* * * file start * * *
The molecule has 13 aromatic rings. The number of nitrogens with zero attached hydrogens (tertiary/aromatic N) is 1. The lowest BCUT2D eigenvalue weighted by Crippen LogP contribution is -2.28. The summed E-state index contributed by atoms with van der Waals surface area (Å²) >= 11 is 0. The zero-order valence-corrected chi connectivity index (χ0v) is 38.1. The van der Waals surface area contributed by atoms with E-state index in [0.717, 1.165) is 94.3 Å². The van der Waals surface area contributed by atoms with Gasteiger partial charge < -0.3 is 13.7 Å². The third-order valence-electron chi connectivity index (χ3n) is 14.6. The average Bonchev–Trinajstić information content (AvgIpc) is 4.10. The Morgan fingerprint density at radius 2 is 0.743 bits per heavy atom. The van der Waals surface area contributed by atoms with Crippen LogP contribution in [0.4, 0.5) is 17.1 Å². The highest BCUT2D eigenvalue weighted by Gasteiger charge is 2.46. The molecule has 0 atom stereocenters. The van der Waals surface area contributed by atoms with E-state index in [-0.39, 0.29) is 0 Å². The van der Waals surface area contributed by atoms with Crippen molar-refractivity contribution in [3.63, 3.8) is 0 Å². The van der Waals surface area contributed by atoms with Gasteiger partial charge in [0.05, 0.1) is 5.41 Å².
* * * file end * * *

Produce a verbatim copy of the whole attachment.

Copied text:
The molecule has 13 aromatic rings. The number of nitrogens with zero attached hydrogens (tertiary/aromatic N) is 1. The lowest BCUT2D eigenvalue weighted by Crippen LogP contribution is -2.28. The summed E-state index contributed by atoms with van der Waals surface area (Å²) >= 11 is 0. The zero-order valence-corrected chi connectivity index (χ0v) is 38.1. The van der Waals surface area contributed by atoms with E-state index in [0.717, 1.165) is 94.3 Å². The van der Waals surface area contributed by atoms with Gasteiger partial charge < -0.3 is 13.7 Å². The third-order valence-electron chi connectivity index (χ3n) is 14.6. The average Bonchev–Trinajstić information content (AvgIpc) is 4.10. The Morgan fingerprint density at radius 2 is 0.743 bits per heavy atom. The van der Waals surface area contributed by atoms with Crippen LogP contribution in [0.4, 0.5) is 17.1 Å². The highest BCUT2D eigenvalue weighted by Gasteiger charge is 2.46. The molecule has 0 atom stereocenters. The van der Waals surface area contributed by atoms with E-state index in [-0.39, 0.29) is 0 Å². The van der Waals surface area contributed by atoms with Crippen molar-refractivity contribution in [3.63, 3.8) is 0 Å². The van der Waals surface area contributed by atoms with Gasteiger partial charge in [0.05, 0.1) is 5.41 Å².